Goldie Hawn at Academic Festival: A Call for Society to "Mind Up"
“Not all of us are going to be scientists who change the world—so we need to create a group of people who can behave in a civil fashion, who can share and care and have empathy, and reach down inside themselves and find optimism. So why aren’t we teaching kids about their brains?”
Speaking at TC’s seventh annual Academic Festival on April 11th, the academy award-winning actress and children’s advocate Goldie Hawn delivered an impassioned plea for incorporating mindfulness training and education into classroom culture—both for children and educators themselves. [Check out video of other sessions at Academic Festival, too.]
The Hawn Foundation, which provides social and emotional learning programs to reduce children’s stress and aggressive behavior and improve their focus and academic performance, has made its “MindUPTM” program available to 700,000 children in countries around the world.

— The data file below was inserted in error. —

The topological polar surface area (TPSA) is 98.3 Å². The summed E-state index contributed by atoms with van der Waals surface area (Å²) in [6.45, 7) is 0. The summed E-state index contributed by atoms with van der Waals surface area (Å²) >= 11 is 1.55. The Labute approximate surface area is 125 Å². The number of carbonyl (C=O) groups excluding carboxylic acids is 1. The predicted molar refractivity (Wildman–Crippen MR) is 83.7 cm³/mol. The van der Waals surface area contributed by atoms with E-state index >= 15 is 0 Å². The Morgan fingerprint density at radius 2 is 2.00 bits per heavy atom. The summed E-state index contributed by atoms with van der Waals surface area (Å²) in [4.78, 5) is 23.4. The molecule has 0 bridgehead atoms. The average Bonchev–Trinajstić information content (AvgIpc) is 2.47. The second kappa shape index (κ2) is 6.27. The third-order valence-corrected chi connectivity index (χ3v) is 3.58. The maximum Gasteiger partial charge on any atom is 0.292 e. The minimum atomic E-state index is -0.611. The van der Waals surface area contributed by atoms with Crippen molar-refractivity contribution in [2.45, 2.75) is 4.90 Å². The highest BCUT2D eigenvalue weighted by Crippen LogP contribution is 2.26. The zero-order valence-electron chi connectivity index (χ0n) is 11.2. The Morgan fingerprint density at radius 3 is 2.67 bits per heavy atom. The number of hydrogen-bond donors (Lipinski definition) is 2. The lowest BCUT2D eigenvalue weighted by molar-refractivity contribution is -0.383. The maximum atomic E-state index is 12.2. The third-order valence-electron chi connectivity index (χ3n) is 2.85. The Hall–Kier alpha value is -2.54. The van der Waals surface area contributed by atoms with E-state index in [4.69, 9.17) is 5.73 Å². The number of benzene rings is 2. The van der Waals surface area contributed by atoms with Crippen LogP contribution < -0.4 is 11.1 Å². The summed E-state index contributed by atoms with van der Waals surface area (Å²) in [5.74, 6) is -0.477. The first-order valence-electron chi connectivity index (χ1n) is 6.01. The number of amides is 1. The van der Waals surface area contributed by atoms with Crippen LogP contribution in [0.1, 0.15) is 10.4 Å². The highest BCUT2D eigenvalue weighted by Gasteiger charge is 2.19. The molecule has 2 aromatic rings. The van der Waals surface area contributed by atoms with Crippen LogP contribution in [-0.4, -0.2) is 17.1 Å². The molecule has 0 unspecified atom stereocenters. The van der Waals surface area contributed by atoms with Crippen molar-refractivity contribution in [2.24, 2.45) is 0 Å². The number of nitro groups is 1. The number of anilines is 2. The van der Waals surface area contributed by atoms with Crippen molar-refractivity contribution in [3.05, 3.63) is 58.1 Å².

Hawn said she began to get interested in mindfulness in 2001 after the 9/11 attacks. “I was very concerned about the wellbeing of our children. How were we preparing them emotionally and cognitively? How were we giving them the spirit of resilience? And how could we mitigate the frenzy their parents were feeling?” Her concerns have only increased in an era when “we put more and more books on kids’ backs” and pressure them to perform on batteries of standardized tests.
“We don’t have to pop pills in children,” Hawn said. “Instead we need to give them tools to move through depression and fear.” A “brain break” three or four times a day is one such tool. "And if we’re not doing it in the home, let’s do it in schools so they can use it for the rest of their lives. It’s not magic, woo-woo—focused attention is about the brain. It’s connected to neurobiology, and it’s not just, If you sit and go 'Ohm', you’ll feel better. There’s a cognitive reason. It strengthens lobes in the brain.”
There’s just as much need for “teacher care,” Hawn added. “It’s important for teachers to have tools for when they’re saying, ‘There’s too much for me to handle, what’s in it for me?’ So when everyone in your class breathes and sits down, it’s a way to buy time for you, too.”
Published Tuesday, Apr. 21, 2015